This sentiment was reinforced in an e-mail sent to Dartmouth students on Thursday by Stephen Mandel, the chair of Dartmouth’s Board of Trustees, announcing the board’s selection of Hanlon for the presidency.

“Phil’s impressive experience as provost of the University of Michigan — with 95 departments in the top 10 nationally and $1.27 billion in annual research spending, second among all universities — means that Dartmouth will be in very capable hands,” Mandel wrote in the e-mail. “Phil truly understands how great scholarship and research are essential to an undergraduate learning experience that produces leaders who can shape and change a world that is increasingly complex, diverse and interdisciplinary.”

There seemed to be a consensus among faculty that the next president would need to understand the school’s idiosyncrasies, though they did not expect the president to come from within. Faculty also emphasized their interest in a president with experience in academia.

Hanlon fit the bill as an alum familiar with the college, but coming from a different institution, he has the potential to bring fresh ideas. His experience in academia and with administration also made him an attractive candidate to the board.

Hanlon acknowledged he will need to familiarize himself with “what’s going on with the Dartmouth campus,” but added he has a sense of what his job will be once he arrives.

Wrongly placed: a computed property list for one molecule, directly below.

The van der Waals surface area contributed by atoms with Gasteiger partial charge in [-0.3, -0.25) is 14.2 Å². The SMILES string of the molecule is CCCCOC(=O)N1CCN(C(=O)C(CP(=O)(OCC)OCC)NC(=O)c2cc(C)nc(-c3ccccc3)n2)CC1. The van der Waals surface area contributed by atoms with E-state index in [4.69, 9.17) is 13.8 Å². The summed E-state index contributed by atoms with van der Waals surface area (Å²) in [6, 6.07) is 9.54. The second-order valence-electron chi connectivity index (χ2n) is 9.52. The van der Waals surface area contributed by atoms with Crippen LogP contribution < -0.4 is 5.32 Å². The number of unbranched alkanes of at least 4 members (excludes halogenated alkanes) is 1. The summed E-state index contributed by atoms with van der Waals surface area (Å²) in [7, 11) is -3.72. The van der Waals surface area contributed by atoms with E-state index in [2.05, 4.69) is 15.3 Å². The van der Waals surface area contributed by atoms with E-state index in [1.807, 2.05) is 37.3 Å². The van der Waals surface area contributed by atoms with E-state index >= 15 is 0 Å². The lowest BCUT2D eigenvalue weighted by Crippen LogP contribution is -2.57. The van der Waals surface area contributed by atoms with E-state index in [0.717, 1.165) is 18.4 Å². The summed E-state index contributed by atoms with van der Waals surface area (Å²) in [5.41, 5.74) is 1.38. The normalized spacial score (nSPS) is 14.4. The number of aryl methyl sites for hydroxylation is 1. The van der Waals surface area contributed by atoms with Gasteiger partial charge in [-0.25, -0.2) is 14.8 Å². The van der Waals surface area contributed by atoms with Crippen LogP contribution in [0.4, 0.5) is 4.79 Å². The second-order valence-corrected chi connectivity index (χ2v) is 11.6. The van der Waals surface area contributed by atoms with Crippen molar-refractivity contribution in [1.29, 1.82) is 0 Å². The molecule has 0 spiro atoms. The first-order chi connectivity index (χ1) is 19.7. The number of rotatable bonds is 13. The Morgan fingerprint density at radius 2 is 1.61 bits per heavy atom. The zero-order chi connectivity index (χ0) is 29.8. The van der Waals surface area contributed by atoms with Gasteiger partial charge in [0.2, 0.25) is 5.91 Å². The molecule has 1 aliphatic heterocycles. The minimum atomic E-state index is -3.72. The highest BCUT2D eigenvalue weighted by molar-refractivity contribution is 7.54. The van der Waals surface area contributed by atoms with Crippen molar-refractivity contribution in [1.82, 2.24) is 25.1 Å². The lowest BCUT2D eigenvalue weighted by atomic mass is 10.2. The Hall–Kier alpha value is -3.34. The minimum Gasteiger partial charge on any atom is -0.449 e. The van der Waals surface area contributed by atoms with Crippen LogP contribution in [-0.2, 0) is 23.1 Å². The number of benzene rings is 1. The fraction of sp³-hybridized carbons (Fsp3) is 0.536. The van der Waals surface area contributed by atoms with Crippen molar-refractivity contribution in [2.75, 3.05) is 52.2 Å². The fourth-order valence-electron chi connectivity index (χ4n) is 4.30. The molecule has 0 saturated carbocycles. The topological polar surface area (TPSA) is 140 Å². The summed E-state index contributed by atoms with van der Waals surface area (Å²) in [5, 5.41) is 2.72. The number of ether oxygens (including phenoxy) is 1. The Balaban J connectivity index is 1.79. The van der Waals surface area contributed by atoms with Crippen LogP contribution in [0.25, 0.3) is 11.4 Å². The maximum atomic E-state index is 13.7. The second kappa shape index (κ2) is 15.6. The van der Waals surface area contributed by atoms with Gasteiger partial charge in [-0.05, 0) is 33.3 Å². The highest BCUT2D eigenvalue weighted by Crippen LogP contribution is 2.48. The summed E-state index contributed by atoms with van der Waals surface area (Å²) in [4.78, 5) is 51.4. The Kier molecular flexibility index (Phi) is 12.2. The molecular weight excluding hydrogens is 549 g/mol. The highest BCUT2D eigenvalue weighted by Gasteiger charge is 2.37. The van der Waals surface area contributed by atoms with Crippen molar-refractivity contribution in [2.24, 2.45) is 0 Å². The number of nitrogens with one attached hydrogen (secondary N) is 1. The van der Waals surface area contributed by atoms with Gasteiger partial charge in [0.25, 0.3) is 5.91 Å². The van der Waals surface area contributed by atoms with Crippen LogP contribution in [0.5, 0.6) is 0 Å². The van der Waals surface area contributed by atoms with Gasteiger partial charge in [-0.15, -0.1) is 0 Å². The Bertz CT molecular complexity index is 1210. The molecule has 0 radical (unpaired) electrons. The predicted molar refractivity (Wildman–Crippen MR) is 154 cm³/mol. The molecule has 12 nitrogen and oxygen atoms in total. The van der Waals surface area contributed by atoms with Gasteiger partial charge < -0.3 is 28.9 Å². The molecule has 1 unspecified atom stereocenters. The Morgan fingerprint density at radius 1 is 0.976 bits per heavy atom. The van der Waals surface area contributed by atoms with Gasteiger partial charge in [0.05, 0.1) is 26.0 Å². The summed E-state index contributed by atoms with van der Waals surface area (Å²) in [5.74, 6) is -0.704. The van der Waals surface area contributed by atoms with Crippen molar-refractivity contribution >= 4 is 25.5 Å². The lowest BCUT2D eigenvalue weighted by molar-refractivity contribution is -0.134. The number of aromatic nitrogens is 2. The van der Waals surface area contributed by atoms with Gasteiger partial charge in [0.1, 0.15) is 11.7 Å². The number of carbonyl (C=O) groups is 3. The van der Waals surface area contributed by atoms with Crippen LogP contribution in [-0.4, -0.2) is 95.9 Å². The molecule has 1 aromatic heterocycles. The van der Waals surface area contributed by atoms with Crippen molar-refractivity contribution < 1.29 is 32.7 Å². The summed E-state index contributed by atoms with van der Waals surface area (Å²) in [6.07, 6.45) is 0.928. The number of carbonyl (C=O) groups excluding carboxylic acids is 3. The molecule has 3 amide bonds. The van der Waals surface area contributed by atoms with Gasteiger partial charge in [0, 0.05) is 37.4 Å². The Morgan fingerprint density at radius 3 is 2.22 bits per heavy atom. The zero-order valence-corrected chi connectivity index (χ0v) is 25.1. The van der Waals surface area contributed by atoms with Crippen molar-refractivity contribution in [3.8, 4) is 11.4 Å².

“As with any college or university, there are two core pieces of the mission,” Hanlon said. “One is preparing leaders to go out and change the world and the other is to advance knowledge to try to better people’s lives. I’ll be wanting to work to advance both of those at Dartmouth.”

Former University President James Duderstadt said in an interview that Hanlon’s broad range of experiences made him a good fit for Dartmouth.

“Beyond the fact that he’s the alumnus, he’s had a very deep commitment to undergraduate education, particularly in the liberal arts, which is characteristic of Dartmouth College,” Duderstadt said. “He’ll also bring to the institution, which calls itself a college but it has many of the same attributes as the University of Michigan, with significant research activities, a major medical center and so forth, experience both from leading his department, and then being a senior associate dean of LSA and then finally as provost.”

Duderstadt added that he expects a primary responsibility of Hanlon’s to be fundraising, which will be somewhat of a change from his role as the University’s chief academic and budgetary officer.

“I’m sure that Dartmouth, like most universities, face significant financial challenges, although nothing at the level that Michigan faces right now,” Duderstadt said. “Most of his activity will be working with alumni, major donors and so forth.”

Hanlon, too, noted that he expects his responsibilities to shift as he transitions from University provost to president of Dartmouth.

“One of the big roles of the president at any college or university is fundraising, so that’ll be a big part of my job, I’m sure,” Hanlon said.